When it comes to building a home, the roof is kind of like the icing on the cake – it brings everything together.
And, in the same way that frosting should complement the sweet counterpart on top of which it will be the crowning glory (hence the classic carrot cake and cream cheese combo), so too should the roof you choose be informed by the characteristics of the home you want to build.
“It all comes down to style,” Metricon Design Manager, Ricky D’Alesio, says. “That’s why you tend to see a lot of Colorbond rooves on ranch-style homes. They also work well in coastal areas. Tiles, on the other hand, have a more classic look and work particularly well with homes that favour a more European-inspired façade.”
Other than the overall aesthetic, there are myriad other considerations when it comes to picking the roof material that is right for your home.



There are three key players in the roof materials game: concrete, terracotta and corrugated iron, with each boasting its own benefits. When it comes to tiles, concrete – thanks to its more affordable price point – is the more popular option.
“Tiled rooves are great,” Ricky says. “They come in a variety of shapes and patterns, which means you can achieve a range of looks depending on whether you’re wanting a more classic or contemporary façade. They do, in my opinion, add a level of classiness and elegance to a home. They are one of our most commonly used roofing materials.”
One the other hand, Ricky says, one of the features that makes a Colorbond roof so attractive is that it offers a wide range of uses.
Hamptons-style homes or homes that have a different roof shape or form often use Colorbond because it is flexible in terms of bending,” he explains. “That means it can often be used on more angular or sloping pitches that do not allow for tiles.”
Lastly, despite their higher price point, terracotta tiles are becoming an increasingly sought after option for buyers looking to achieve a more classic, provincial style.


Regardless of what you want or like, the pitch – or angle – of your roof might take the decision out of your hands. “If you have a flat roof it would have to be corrugated metal,” Ricky explains. “Anything lower than 18C rules out tiles, which is why you generally see Colorbond on rooves with a very low pitch.”


Given tiles are much heavier than metal, installation is a lengthier process. It also means there are added engineering considerations that need to be taken into account at the planning stage. But, Ricky says, this is not something the customer has to worry about. “Once they go through the selection process, the drawings get altered to accommodate the additional weight.”


The colour you want for your roof can also help determine the material you use to build it.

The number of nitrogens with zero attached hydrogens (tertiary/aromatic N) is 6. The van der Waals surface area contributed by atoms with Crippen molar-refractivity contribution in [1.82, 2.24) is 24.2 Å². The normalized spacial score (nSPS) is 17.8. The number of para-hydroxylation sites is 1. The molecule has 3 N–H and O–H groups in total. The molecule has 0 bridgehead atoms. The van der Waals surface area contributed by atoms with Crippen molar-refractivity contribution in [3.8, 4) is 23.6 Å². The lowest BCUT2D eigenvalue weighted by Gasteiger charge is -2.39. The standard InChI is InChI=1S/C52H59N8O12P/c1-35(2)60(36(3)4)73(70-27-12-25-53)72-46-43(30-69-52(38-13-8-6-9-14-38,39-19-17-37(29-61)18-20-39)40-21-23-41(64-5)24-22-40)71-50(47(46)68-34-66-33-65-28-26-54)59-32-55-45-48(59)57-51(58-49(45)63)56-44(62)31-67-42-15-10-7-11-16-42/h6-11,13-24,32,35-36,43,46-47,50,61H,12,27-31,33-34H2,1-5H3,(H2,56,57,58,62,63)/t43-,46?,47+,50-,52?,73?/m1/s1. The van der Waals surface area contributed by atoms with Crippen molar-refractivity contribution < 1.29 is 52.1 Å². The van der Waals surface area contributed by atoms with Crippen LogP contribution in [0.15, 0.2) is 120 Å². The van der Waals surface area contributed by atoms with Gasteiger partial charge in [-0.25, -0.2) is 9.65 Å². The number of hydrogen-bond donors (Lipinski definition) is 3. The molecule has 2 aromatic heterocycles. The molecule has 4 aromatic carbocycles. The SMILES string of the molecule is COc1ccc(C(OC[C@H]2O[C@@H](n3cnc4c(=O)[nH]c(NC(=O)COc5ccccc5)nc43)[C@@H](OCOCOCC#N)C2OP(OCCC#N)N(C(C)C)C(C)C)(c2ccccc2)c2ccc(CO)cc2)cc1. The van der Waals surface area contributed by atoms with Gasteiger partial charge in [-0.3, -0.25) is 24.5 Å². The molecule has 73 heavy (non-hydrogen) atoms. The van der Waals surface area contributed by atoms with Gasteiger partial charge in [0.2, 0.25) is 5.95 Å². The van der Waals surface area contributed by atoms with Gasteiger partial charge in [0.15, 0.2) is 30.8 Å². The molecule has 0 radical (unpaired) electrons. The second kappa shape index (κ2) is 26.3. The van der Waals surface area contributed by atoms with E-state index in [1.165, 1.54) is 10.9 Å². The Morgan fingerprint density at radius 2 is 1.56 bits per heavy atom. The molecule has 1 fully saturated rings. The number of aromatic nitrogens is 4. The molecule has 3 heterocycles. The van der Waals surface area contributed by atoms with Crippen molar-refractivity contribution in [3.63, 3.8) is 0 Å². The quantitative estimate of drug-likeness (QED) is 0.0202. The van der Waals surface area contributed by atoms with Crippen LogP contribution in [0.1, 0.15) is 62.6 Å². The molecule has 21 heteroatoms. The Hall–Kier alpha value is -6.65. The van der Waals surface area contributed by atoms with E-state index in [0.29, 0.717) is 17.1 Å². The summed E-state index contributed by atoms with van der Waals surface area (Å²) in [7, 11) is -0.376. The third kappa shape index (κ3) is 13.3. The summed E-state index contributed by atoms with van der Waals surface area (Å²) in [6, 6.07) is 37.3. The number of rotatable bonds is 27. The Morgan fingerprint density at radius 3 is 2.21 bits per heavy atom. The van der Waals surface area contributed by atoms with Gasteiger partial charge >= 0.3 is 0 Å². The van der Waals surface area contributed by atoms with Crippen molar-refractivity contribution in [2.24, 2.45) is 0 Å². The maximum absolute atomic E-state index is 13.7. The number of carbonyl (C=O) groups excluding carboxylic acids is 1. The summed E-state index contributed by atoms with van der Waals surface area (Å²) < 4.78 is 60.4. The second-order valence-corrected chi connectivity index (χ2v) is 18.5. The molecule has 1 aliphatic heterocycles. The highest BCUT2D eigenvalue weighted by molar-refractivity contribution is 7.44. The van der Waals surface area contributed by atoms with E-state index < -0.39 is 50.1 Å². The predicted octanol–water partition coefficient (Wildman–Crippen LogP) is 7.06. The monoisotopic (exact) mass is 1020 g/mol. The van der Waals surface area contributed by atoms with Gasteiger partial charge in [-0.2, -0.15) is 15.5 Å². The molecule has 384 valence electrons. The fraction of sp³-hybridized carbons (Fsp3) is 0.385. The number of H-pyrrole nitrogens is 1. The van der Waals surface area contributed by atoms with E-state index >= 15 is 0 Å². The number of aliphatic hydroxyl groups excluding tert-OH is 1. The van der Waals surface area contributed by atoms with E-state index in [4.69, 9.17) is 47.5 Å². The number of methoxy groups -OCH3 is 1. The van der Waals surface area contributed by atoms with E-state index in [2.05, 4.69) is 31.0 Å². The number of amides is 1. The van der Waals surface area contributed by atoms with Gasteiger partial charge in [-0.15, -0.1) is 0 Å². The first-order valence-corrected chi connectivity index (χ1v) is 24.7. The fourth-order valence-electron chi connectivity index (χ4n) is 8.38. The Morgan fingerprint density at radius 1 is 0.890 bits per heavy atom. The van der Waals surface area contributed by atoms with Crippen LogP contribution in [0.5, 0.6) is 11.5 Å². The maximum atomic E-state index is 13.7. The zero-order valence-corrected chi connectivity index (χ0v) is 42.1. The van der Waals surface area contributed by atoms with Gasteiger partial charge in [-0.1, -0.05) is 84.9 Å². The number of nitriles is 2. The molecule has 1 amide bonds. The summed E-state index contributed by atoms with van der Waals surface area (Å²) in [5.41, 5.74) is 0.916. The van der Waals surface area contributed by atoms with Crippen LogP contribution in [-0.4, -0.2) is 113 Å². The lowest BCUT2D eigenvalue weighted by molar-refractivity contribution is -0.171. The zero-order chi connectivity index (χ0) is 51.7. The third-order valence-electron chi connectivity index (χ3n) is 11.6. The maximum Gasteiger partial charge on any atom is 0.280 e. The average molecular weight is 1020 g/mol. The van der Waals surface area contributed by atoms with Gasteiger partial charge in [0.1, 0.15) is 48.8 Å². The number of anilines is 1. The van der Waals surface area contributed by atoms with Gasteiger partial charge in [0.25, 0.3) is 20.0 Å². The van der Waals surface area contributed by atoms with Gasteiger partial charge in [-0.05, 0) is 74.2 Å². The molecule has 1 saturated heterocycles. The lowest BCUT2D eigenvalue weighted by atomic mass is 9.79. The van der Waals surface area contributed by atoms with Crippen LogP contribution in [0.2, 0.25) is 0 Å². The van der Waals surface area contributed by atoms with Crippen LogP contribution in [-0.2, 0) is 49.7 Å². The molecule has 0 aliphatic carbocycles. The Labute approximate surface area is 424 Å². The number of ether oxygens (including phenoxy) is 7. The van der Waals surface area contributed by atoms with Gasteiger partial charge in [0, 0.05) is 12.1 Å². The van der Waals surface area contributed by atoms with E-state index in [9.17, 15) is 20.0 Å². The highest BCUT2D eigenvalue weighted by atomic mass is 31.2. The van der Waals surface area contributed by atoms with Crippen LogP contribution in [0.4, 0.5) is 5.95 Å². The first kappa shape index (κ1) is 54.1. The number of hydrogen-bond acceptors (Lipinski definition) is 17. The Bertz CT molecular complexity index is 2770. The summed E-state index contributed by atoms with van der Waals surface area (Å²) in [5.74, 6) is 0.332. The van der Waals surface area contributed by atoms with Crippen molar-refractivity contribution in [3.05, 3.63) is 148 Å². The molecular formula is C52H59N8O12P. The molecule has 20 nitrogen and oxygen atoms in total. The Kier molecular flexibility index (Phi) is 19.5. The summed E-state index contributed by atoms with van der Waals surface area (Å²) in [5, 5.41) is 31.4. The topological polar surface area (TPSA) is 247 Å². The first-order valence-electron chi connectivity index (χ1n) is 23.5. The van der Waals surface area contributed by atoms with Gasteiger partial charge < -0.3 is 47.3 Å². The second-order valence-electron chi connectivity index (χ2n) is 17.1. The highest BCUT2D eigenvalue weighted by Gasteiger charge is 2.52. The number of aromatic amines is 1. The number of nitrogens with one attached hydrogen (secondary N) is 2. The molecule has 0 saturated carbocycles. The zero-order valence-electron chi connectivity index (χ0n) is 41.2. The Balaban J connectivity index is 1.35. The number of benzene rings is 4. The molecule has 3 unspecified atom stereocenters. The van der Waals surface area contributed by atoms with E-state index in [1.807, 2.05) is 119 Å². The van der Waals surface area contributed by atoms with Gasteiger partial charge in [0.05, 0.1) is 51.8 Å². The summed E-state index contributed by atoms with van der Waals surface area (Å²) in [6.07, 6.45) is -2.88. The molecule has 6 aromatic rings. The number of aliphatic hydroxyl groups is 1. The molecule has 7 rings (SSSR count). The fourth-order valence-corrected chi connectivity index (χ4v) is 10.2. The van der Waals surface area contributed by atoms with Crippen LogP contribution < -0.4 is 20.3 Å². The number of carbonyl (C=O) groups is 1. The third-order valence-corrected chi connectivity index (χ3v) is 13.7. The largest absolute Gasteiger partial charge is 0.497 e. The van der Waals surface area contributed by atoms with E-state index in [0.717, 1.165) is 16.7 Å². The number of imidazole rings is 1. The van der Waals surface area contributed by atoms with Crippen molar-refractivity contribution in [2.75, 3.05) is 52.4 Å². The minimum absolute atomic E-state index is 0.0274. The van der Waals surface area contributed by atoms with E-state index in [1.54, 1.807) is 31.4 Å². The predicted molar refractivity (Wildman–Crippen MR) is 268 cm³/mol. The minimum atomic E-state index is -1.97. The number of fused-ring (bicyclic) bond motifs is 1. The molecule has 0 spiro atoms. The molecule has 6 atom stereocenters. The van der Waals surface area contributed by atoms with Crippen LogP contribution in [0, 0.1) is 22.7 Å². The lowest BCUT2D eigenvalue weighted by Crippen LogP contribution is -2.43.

“With concrete tiles you’re a bit more limited to a colour palette as they predominantly come in greys,” Ricky says. “There are a couple of options for colour – you can have them sprayed (which is applied to the top only) or have them coloured all the way through. The disadvantage of getting your roof sprayed is that the colour fades over time. You also need to be careful because if you ever need to cut the tiles, you can see the edge of the concrete. With Colorbond rooves – because it’s powder coated, you are able to get it finished in a range of different colours.”
Terracotta tiles are also available in colours other than the eponymous burnt orange, such as black, browns, greys and even metallics.


Colorbond has long been considered the more expensive option but, Ricky says, these days there is little difference in price.
“Concrete tiles and Colorbond are on par,” he says. “Many years ago there might have been a difference but, over the years, the price of Colorbond rooves has come down, making them a much more competitive option for consumers who are looking for something a little more modern or sleek."
Terracotta, on the other hand, is generally more expensive but Ricky says this is because it is a more high-end option that would suit people looking for durability and easy maintenance.
“For buyers who want longevity, terracotta roof tiles are becoming more and more popular,” he says, “But they are more expensive than conventional concrete roof tiles, which is why you don’t see them on many rooves.”


While concrete and terracotta tiles both have insulating properties, making them ideal for cooler climates, many people building in regional areas like using Colorbond because of its reflective element, especially in the lighter colours.
“Lighter rooves tend to reflect the heat so in hotter areas, Colorbond tends to be a better fit.”
For those tossing up between tiles and tin, Ricky says when it comes to installing solar panels, new innovations in roof tiles mean they can now be integrated into the tile for a smooth, seamless look.
“Solar panels can now be built seamlessly into the tile rather than applied to the top of the roof,” he says. “That means you can still have solar panels, without worrying about how they are going to impact the look of your home, which is pretty cool.”


If you’re looking for low maintenance, Ricky says terracotta and Colorbond have the longest lifespans. “With some concrete tiles, chances are you’ll probably need to re-spray them every 10 years, which is something you won’t have to worry about with terracotta or Colorbond.”
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